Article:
This may seem like a 'woe is me' that I was fat shamed post, but it is not. The purpose of sharing these experiences is to highlight that fat shaming does more harm to people than it does good, if it does any good at all. Wanting to make positive changes to your body is a result of feeling good about yourself. When you feel bad or ashamed of yourself, the natural thing is to want to shut yourself away from the world, grab a tub of ice-cream and binge-watch some soapy shows. You probably don't want to go back to the gym because you don't feel good enough about yourself to want to instill positive habits.
I confronted that trainer who fat shamed me in 2016 (who I still see almost daily by the way because I didn't switch gyms), and I told him how hurtful his comment and tone were. Oh, it's up there alright! He said that he did it to let me know how serious he was about helping me with my health. Still, I told him that such comments are extremely insensitive and highly unprofessional. That even if I wanted to get the help of a trainer, it wouldn't be from one who made me feel so terrible about myself. I still look away whenever he tries to say hi to me lol!
Fat shaming does the opposite of what the shamer thinks it will do. If I let her know that she's fat, then she'll probably do something about it. Firstly, she probably knows that she's overweight. Secondly, she probably wants to change that and is figuring what to do about it. And moreover, why is somebody else's weight your concern? Why do you feel the right to comment on their physical being? What if she's happy, eats healthily, stays active and is more than comfortable with her own body? Who are you to tell her that she is unattractive/unhealthy/unfit or whatever negative association that you have with her size, because of her size?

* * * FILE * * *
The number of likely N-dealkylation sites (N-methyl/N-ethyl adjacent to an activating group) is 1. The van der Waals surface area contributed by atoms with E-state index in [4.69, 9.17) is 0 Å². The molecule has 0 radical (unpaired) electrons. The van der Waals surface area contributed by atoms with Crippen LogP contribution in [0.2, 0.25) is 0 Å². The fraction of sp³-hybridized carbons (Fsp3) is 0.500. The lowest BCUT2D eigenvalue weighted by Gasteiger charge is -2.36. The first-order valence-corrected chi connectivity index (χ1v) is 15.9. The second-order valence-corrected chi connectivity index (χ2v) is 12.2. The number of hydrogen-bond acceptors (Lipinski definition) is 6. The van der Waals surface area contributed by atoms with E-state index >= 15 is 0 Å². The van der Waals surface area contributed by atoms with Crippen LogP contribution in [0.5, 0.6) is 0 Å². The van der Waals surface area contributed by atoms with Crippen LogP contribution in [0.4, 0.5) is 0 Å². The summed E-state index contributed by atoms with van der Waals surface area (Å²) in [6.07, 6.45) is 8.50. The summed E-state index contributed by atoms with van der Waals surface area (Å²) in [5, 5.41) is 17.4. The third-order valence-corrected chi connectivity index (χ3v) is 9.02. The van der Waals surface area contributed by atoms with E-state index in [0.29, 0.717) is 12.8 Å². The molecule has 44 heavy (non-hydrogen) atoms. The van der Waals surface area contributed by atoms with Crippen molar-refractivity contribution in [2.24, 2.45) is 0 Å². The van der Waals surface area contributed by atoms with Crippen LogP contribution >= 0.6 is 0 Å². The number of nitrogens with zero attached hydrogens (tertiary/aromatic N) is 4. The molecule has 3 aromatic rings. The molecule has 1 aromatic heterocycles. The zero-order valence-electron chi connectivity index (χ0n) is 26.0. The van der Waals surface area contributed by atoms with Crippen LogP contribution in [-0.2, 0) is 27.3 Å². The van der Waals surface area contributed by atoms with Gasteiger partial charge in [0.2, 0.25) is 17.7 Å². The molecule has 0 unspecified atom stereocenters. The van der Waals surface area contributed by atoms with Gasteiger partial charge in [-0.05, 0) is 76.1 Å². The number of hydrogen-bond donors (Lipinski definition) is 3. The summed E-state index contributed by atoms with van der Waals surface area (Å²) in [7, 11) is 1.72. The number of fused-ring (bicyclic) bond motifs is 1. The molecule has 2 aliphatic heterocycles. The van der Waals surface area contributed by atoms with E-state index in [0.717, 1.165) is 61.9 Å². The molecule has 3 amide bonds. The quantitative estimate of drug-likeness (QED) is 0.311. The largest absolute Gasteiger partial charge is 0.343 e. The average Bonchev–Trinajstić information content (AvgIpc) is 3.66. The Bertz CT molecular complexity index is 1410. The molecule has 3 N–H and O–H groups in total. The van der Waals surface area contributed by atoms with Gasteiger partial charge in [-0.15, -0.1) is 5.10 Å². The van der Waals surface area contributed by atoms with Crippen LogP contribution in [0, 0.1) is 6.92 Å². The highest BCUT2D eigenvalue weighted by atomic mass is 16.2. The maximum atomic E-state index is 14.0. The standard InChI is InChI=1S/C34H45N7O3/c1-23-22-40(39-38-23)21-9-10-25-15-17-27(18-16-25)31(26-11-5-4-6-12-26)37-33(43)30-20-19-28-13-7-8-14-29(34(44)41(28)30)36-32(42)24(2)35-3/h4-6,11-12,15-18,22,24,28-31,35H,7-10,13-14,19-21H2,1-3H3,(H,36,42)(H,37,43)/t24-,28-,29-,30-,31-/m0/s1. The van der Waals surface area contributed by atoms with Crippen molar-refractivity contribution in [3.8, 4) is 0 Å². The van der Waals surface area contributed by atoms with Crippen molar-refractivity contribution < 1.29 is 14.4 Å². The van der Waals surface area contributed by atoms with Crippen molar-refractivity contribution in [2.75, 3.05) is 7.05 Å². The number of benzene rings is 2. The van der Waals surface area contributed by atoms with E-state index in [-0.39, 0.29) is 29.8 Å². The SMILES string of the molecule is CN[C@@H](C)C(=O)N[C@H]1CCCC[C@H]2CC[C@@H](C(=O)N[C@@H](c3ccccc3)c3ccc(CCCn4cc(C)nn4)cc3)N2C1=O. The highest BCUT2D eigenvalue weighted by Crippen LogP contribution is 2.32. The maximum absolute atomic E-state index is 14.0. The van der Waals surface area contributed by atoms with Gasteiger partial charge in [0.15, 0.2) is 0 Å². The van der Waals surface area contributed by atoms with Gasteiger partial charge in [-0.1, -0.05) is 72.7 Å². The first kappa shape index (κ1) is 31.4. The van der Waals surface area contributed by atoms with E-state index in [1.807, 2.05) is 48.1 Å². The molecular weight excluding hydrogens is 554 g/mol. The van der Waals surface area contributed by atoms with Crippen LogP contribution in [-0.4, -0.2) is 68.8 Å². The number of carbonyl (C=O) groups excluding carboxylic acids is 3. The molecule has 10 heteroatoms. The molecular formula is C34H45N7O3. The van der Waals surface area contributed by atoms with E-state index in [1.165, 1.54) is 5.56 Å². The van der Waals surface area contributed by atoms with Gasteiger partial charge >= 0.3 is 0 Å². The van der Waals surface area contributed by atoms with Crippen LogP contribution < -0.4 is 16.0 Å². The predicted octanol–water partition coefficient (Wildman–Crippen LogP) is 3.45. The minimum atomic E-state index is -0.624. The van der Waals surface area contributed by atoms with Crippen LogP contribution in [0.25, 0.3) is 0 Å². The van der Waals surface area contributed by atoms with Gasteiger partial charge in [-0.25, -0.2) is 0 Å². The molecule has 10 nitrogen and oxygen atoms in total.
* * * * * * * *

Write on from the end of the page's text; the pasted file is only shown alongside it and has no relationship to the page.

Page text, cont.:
What would be more productive is focusing on the solutions, and encouraging positive habits. So you want to get fit- why don't you take up running? So you want to tone up your belly- this diet can help you with that. So you want a nice round butt, these exercises are perfect! Just be consistent, I know that you can do it, keep going! If you frame the conversation in that way, the how can I help you on your fitness journey (rather than you're fat and you should do something about it) way, you leave people wanting to keep making positive changes for themselves.
I have met wonderful people at the gym. People who ask me if I need help with my squat form. Trainers who have commended my efforts and told me to keep up the good work. People who have shared their success stories with me and inspired me. People who share their diet regimens with me. People who have invited me to take fitness classes with them. Those are the people who have made me want to continue working out and to create healthy habits for myself.
The gym should be a safe space. Let us maintain its sanctity.